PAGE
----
The witches'-broom disease, caused by the basidiomycete Crinipellis perniciosa, is the most limiting factor for cacao cultivation in Brazil. Trichoderma stromaticum is a mycoparasite of the witches'-broom pathogen of cacao that is currently being applied in the field to manage the disease in Bahia State, Brazil. In this work, molecular and traditional
methods were used to study the genetic and biological diversity of this
mycoparasite. Ninety-one isolates, mostly collected from farms not
sprayed with the fungus, were analyzed by amplified fragment length
polymorphisms (AFLP), which showed that two genetic groups (I and II)
of T. stromaticum occur in Bahia State. This classification of T. stromaticum into two distinct AFLP groups was also in agreement with several other characteristics, including growth on agar media at different temperatures and sporulation on infected stem segments (broom pieces) and
rice grains. Group II favors higher temperatures compared with group I.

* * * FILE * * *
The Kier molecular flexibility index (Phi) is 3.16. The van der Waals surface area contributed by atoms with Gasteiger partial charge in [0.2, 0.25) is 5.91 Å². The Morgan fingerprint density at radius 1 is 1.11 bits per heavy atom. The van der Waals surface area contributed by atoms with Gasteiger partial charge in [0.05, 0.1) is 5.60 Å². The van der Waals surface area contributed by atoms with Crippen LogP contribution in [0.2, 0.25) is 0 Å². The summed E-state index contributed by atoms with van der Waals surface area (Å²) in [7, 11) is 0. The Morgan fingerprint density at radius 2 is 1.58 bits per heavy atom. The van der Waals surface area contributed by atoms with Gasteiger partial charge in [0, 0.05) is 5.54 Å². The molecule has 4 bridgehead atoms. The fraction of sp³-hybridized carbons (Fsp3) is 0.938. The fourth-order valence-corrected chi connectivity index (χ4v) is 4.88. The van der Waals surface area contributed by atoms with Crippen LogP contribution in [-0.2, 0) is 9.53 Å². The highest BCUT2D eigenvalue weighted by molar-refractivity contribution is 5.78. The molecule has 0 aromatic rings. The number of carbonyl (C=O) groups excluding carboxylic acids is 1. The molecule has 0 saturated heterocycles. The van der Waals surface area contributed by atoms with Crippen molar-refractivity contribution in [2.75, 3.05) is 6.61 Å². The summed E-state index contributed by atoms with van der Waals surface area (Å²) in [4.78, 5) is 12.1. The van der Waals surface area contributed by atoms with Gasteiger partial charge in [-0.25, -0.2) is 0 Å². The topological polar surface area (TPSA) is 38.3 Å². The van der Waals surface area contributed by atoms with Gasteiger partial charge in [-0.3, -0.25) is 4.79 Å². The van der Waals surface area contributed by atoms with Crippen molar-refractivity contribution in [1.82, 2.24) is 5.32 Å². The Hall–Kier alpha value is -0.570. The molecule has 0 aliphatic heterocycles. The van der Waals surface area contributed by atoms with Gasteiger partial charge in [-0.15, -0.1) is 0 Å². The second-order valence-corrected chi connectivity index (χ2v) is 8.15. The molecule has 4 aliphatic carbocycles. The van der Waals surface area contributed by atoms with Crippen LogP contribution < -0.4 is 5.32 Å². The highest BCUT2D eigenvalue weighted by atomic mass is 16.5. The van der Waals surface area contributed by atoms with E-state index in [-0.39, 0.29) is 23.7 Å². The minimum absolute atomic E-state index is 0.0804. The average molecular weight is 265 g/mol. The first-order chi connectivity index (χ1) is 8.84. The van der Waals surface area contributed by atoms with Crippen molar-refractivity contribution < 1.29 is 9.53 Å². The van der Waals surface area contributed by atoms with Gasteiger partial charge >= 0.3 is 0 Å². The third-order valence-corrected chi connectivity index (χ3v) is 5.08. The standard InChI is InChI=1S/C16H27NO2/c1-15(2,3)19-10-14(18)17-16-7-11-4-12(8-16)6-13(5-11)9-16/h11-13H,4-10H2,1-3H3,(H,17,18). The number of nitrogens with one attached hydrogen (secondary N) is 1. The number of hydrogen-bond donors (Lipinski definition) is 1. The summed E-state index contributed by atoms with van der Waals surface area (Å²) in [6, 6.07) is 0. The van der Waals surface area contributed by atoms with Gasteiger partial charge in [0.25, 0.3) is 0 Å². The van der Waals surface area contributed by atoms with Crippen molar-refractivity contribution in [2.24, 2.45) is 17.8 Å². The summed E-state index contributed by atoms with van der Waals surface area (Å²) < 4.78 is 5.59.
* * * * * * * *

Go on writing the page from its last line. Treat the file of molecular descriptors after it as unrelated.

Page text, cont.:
The genetic and biological differences of the isolates, however, were not
evident in field experiments, where sporulation was evaluated on the
surface of brooms under natural conditions. Our results show that there is
considerable genetic and biological diversity within T. stromaticum in Bahia and other cacao-growing regions of South America that are
affected by the witches'-broom disease. This diversity could be explored
in the development of efficient biological control agents against the
disease. Factors that may affect the application and performance of this
biocontrol agent in the field, such as sporulation on rice substrate and on
the brooms and growth at various temperatures, are discussed.